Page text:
Excellency, Foreign Secretary, Mr. Sohail Mahmood,
Senior Government Officials,
Colleagues and friends,
Good morning and Assalam o Alaikum,
First, allow me to express my appreciation to His Excellency, the Foreign Secretary, for his gracious remarks and for hosting all of us here this morning!
Today, we mark 74 years since the United Nations Charter entered into force.
Our Charter established the three founding pillars of the UN system: peace and security, development, and human rights. These pillars are as relevant today as they were 74 years ago.
They guide the UN’s work in Pakistan. They guide the 2030 Agenda for Sustainable Development. Pakistan was one of the first countries to embrace the agenda and its Sustainable Development Goals. In doing so, it committed to leave no one behind, and to reach those farthest behind, first.
This year, Pakistan presented its first Voluntary National Review on the Sustainable Development Goals. This milestone shows that Pakistan is serious about achieving the goals, and upholding the common threads that weave the SDGs together – peace and security, development, and human rights.
Pakistan is stepping up on the global goals. As one of the countries most affected by natural disasters, Pakistan knows only too well that climate change is happening. The science is real. The time to act is now. Pakistan is taking action with initiatives like Clean and Green Pakistan. Schemes like Ehsaas – the country’s largest social protection and poverty alleviation programme – are lifting millions of people out of poverty.
Time and again, Pakistan has shown its commitment to protecting the vulnerable. For 40 years, Pakistan has sheltered millions of refugees. Continuing this proud legacy, the Government has decided to extend Proof of Residency Cards for 1.4 million refugees until the end of June 2020. We commend this decision. It reflects the compassion, and the commitments, at the heart of the UN Charter.
UN agencies are committed to supporting Pakistan’s initiatives. Together, we are ‘delivering as one to achieve the SDGs’ by implementing the United Nations Sustainable Development Framework – also called the One UN Programme III – our framework for cooperation with the Government of Pakistan. To achieve our goals, we need a strong United Nations. That is why the UN’s bold reforms are repositioning the UN development system and our management paradigm. We want to evolve as a trusted partner and impartial advisor for all countries, including Pakistan, as they advance on the path to achieving the SDGs.
I must also highlight the huge contribution that Pakistan has made – and continues to make – to the UN.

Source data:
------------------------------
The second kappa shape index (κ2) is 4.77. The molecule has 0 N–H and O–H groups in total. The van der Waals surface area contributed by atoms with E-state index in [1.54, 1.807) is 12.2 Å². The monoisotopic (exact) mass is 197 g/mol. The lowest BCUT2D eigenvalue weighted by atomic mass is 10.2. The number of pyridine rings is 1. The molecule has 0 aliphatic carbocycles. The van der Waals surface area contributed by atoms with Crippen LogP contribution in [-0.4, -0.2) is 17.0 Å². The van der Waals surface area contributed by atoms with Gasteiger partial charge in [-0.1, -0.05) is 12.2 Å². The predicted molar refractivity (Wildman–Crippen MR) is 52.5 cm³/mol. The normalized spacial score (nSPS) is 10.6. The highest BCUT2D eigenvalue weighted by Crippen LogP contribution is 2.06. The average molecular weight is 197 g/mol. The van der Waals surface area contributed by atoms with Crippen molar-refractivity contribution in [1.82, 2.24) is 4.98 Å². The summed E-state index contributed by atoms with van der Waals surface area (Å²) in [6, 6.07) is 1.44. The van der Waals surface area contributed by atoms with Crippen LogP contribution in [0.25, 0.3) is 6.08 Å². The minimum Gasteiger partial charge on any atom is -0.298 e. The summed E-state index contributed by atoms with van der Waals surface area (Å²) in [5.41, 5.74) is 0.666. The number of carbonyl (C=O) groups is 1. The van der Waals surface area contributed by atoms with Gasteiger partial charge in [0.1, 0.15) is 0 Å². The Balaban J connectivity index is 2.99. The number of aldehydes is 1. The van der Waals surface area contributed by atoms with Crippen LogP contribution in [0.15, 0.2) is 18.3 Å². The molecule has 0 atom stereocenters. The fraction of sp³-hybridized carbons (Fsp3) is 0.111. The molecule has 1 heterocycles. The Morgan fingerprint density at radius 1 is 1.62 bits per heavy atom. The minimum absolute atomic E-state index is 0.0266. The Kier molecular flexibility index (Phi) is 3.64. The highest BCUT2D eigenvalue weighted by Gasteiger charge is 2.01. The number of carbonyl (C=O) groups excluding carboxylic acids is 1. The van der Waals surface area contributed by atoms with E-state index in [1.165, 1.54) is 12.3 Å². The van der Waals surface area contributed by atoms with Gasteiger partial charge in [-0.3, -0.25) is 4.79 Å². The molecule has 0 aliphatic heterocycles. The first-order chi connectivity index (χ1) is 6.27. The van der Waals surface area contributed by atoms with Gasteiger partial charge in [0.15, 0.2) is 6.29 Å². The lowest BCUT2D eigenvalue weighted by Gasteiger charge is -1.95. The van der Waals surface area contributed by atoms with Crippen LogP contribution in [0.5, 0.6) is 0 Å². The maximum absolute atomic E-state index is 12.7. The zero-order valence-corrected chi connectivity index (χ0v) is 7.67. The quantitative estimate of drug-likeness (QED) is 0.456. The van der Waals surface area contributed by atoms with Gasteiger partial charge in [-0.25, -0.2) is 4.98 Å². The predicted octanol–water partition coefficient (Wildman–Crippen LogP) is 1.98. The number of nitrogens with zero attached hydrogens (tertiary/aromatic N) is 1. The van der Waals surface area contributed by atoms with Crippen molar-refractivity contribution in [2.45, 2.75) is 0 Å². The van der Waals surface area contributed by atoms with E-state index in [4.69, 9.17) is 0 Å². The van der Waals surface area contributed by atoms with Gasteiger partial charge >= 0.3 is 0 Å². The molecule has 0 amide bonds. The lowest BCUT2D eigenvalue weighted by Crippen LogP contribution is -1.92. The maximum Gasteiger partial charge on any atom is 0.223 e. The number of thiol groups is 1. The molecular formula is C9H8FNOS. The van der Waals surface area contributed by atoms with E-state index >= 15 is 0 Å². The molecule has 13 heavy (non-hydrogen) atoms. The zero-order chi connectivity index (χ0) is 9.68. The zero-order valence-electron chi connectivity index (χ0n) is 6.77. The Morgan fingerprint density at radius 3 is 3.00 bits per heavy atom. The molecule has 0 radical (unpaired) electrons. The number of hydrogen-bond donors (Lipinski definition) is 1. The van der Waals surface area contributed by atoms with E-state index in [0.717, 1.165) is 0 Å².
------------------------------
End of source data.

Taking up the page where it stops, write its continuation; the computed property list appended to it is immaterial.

Pakistani men and women have served the cause of peace from the earliest years of UN peacekeeping. Today, 5,000 Pakistani troops, police and military experts are deployed around the world. 15% of them are women. This is one of the largest contributions, by any country, to international peace and security. It is a clear demonstration of Pakistan’s belief in the UN Charter.
One very visible display of UN peacekeeping work is in Kashmir. The UNMOGIP – the United Nations Military Observer Group in India and Pakistan – has been observing the ceasefire in Kashmir since (1949.
The UN is by Pakistan’s side in promoting good governance and human rights. We are partnering with the Ministry of Human Rights to build capacities for protecting fundamental rights. We are steadfast partners of the National Human Rights Commission, the National Commission on the Status of Women and provincial commissions – supporting their vital monitoring and reporting.
I cannot speak of human rights without speaking of Kashmir.
UN Secretary-General, António Guterres, has expressed the United Nations’ deep concern about the current situation. Allow me also to quote the UN High Commissioner for Human Rights, Michelle Bachelet:
“[….] It is important that the people of Kashmir are consulted and engaged in any decision-making processes that have an impact on their future.”
I echo their words. It is vital to ensure that the needs and rights of all Kashmiri people are protected and respected.
Coming back to good governance as an integral part of the human rights agenda, I must commend the first-ever provincial elections in the newly Merged Districts of Khyber Pakhtunkhwa. The UN will spare no effort to support the districts’ reform agenda. Our work with the Government and partners in the Merged Districts is one of the best examples – anywhere in the world – of the ‘new way of working’ to bridge the humanitarian-development divide.
Today is a day of celebrating our past and planning for our future. We know that 64% of Pakistan’s population is under the age of 30. We know that it is a mammoth task to ensure that this young, expanding and rapidly urbanizing population has the education, skills and well-being they need to compete in a competitive global economy. Youth empowerment initiatives like Kamyab Jawan are a strong step in the right direction. Such programmes are vital for harnessing Pakistan’s demographic dividend and unlocking its immense potential.
Ladies and gentlemen,
The UN stands with you.
For over 70 years, we have worked side by side for a more sustainable, peaceful, and prosperous Pakistan. Together, we can build a future free from poverty and deprivation. A future in which the fruits of development are equitably shared. A future in which progress is measured both by richness of the economy, and by the richness of human lives. A future in which no one is left behind.
I must thank all of our partners in Pakistan for working with us to achieve this brighter future for all.
Thank you again to the Ministry of Foreign Affairs, for hosting the UN Day event 2019. And thanks to Serena for kindly supporting the arrangements.
Thank you all for celebrating UN Day with us.
Aap sab ka bohot shukria.